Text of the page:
Now that Karl Rove won’t be indicted, now that the president won’t fire him, now that it really doesn’t matter anymore, more details of the Valerie Plame leak investigation trickle out.
In his latest syndicated column released Wednesday, columnist Robert Novak revealed his side of the story in the Plame affair, saying Rove was a confirming source for Novak’s story outing the CIA officer, underscoring Rove’s role in a leak President Bush once promised to punish.
The columnist said he learned of Plame’s CIA employment from a source he still refuses to publicly identify, and then confirmed with Rove and then-CIA spokesman Bill Harlow, whose roles in talking to Novak have been previously reported.
Novak said for the first time that prosecutors looking into the leaks already knew his sources when he agreed to disclose them.
Novak comes late to the Plame game, long after several other reporters talked publicly about the involvement of Rove and of Vice President Dick Cheney’s chief of staff, I. Lewis Libby, in leaking the CIA identity of the wife of Bush administration critic Joseph Wilson. Novak says he kept his mouth shut so long because prosecutors asked him to.
Free to speak now
A month ago, Special Counsel Patrick Fitzgerald said he didn’t anticipate seeking charges against Rove. Novak wrote that, more recently, Fitzgerald told his lawyer that after 2½ years his investigation of the CIA leak case concerning matters directly relating to Novak has been concluded, freeing him to talk now.
Triggering the criminal investigation that resulted in Libby being charged with perjury, obstruction and lying to the FBI, Novak revealed Plame’s CIA employment on July 14, 2003, eight days after her husband went on the attack against the Bush administration.
Initially refusing to identify his sources to the FBI, Novak knew that Fitzgerald had obtained signed waivers from every official who might have provided Novak information about Plame. Despite that, Novak was prepared to resist. He says he relented in early 2004 when it became clear that Fitzgerald “knew the names of my sources.”
Novak could still have protected his sources, but his lawyer told him “I was sure to lose a case in the courts at great expense.”
In contrast to other reporters whose news organizations footed the bill for lengthy and expensive legal battles, the fact that Novak was a no-show in contentious court proceedings fed a rumor mill.
“Published reports that I took the Fifth Amendment, made a plea bargain with the prosecutors or was a prosecutorial target were all untrue,” Novak writes. The facts were simpler. He was telling prosecutors everything he knew, and taking a beating in public for not talking about it.
Bush White House protected
Keeping quiet had the effect of providing protection for the Bush White House during the 2004 presidential campaign, because the White House had denied Rove played any role in the leak of Plame’s CIA identity.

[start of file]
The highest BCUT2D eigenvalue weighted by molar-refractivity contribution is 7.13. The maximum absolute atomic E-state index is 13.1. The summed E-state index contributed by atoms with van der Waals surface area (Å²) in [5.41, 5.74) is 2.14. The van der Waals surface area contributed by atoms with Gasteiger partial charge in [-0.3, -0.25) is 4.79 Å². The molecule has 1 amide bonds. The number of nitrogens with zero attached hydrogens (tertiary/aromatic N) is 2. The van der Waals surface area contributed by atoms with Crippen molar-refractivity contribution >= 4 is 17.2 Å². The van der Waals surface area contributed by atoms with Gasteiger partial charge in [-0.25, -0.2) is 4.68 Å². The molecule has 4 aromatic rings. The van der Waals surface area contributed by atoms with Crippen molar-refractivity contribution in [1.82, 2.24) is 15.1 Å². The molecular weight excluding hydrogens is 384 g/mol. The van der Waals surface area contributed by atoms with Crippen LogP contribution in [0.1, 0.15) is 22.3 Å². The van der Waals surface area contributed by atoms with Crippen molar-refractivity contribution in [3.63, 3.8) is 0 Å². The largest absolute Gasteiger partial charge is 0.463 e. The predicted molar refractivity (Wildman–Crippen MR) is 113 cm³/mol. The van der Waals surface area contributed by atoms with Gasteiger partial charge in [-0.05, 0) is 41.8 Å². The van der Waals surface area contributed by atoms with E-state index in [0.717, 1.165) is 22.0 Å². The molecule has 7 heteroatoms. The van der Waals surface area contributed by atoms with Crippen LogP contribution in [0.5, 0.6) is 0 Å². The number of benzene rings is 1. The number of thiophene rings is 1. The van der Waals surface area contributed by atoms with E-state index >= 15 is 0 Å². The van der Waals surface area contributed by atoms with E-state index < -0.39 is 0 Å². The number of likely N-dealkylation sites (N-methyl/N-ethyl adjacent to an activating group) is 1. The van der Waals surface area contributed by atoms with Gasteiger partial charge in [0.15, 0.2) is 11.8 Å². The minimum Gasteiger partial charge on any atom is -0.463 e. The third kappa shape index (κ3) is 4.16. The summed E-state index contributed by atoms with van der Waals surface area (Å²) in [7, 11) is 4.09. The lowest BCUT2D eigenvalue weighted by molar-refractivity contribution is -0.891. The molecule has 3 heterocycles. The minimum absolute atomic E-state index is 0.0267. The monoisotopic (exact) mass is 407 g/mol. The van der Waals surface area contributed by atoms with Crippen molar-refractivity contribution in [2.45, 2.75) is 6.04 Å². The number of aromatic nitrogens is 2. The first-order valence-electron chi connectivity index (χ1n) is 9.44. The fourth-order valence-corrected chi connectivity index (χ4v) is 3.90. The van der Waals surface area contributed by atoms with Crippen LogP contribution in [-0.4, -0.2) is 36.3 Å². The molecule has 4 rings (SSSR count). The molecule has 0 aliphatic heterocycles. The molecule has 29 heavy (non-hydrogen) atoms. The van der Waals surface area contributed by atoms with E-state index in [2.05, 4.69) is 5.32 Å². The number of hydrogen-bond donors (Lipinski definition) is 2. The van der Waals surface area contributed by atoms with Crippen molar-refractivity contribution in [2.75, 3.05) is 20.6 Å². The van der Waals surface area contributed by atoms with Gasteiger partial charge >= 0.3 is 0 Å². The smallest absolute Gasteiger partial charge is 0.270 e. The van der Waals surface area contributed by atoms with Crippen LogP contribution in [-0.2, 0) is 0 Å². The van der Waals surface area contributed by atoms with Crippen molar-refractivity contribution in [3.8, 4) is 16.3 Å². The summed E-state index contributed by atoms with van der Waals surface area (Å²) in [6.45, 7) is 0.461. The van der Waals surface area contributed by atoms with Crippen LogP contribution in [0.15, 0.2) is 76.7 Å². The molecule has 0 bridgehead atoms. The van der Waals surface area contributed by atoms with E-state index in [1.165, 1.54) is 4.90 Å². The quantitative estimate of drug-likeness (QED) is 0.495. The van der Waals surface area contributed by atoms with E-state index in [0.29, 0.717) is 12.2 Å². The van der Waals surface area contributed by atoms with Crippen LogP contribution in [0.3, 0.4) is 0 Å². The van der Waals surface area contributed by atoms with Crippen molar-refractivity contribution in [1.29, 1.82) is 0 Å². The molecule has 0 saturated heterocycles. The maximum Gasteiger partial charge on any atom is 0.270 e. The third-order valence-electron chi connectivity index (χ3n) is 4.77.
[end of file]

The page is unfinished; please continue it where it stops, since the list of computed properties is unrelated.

As Rove’s legal problems grew a year ago, Bush said he stood by his pledge to “fire anybody” in his administration shown to have leaked Valerie Plame’s name. His press secretary, after checking with Rove and Libby, assured the public that neither man had anything to do with the leak.
Now that he’s finally opening up, Novak is stirring up more trouble, saying without elaboration that his recollection of his conversation with Rove about Plame differs from Rove’s. Rove’s spokesman says the difference amounts to very little.
“I have revealed Rove’s name because his attorney has divulged the substance of our conversation, though in a form different from my recollection,” Novak wrote. Novak did not elaborate.
A spokesman for Rove’s legal team, Mark Corallo, said that Rove did not even know Plame’s name at the time he spoke with Novak, that the columnist called Rove, not the other way around, and that Rove simply replied he had heard the same information that Novak passed along to him regarding Plame.
“There was not much of a difference” between the recollections of Rove and Novak, said Corallo.
Novak says he told Fitzgerald that Harlow of the CIA had confirmed information about Plame.
Harlow declined to comment Tuesday night. But a U.S. intelligence official familiar with the matter denied that Harlow had been a confirming source for Novak on the story. The official, speaking on condition of anonymity, said Harlow repeatedly tried to talk Novak out of running the information about Plame and that Harlow’s efforts did not in any way constitute confirming Plame’s CIA identity.
The official spoke on condition of anonymity because Harlow may end up being a witness in a separate part of Fitzgerald’s investigation, the upcoming criminal trial of Libby.